Mini Review: The Seer of Shadows by Avi

I’m calling this a “Mini Review” because it’ll be short and sweet… Just like the book. The Seer of Shadows by Avi is just BARELY over 200 pages. Honestly, it could be finished in an afternoon because it reads so fast. Here’s the skinny from the cover:

The time is 1872. The place is New York City. Horace Carpetine has been raised to believe in science and rationality. So as apprentice to Enoch Middleditch, a society photographer, he thinks of his trade as a scientific art. But when wealthy society matron Mrs. Frederick Von Macht orders a photographic portrait, strange things begin to happen.

Horace’s first real photographs reveal a frightful likeness: it’s the image of the Von Machts’ dead daughter, Eleanora.

Pegg, the Von Machts’ black servant girl, then leads him to the truth about who Eleanora really was and how she actually died. Joined in friendship, Pegg and Horace soon realize that his photographs are evoking both Eleanora’s image and her ghost. Eleanora returns, a vengeful wraith intent on punishing those who abused her.

Rich in detail, full of the magic of early photography, here is a story about the shadows, visible and invisible, that are always lurking near.


I could easily just leave it at that because that is pretty much the whole story. Realist kid is apprenticing with a photographer in the late 1800s and starts to capture ghosts in his photos. Specifically a girl that was murdered and is now bent on revenge.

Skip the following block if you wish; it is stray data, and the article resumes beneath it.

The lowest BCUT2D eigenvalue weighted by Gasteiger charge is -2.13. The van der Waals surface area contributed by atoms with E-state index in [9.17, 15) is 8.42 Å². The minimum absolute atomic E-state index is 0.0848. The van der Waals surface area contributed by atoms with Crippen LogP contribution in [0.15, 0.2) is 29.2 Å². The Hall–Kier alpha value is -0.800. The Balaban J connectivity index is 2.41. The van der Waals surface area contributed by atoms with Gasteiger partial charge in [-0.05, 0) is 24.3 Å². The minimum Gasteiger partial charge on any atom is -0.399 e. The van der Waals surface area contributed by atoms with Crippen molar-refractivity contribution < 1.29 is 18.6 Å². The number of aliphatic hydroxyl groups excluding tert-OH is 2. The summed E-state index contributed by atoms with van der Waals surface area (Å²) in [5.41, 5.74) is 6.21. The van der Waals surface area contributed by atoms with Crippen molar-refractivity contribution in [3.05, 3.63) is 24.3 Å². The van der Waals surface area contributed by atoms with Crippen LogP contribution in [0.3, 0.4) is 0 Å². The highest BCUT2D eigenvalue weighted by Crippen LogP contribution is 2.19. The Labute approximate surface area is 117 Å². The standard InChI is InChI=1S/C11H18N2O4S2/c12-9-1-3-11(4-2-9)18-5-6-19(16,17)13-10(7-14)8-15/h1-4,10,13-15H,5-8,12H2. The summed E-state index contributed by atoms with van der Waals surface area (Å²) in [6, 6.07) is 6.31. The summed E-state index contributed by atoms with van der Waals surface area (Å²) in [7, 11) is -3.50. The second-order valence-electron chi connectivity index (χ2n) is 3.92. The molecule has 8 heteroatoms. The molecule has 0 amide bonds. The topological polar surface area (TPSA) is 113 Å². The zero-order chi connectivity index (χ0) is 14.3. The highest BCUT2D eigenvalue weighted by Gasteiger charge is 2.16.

It’s a good premise, with loads of potential, and everything flows nicely. But even though this was tagged as Young Adult, I feel that it’s better meant for Elementary and Middle School readers. Everything is pretty straightforward and relatively superficial. Don’t think you’re going to get some in-depth mystery here. Sure, there was some suspense towards the end when Horace was trying to decide how to stop Eleanora but that’s about it.

My biggest complaints were twofold. First was how in-depth the author explained photography back then; specifically the process of how photos were made. I found myself glazing over at the eyes and skimming those parts. I’m sure someone would find them interesting but the level of detail just didn’t seem to fit with the story. It’s like it was one part educational, one part ghost story.

Second was the ending. It was completely unnecessary. Again, I think the author wanted to make a point about different races coming together but I also don’t think what happened was realistic for the time period; regardless of them moving to Vermont. I think that Peg and Horace could’ve stayed friends and all would be well. Leave it at that. Allowing the story to end by creating some future for them both as adults was a little forced, in my opinion.

I honestly think I was just the wrong audience for The Seer of Shadows. So I rated it 3 Stars on Goodreads as a YA story. As a kids book though, I can see it easily being 4 Stars. Maybe I’ll give it to my niece and see that she thinks of it.


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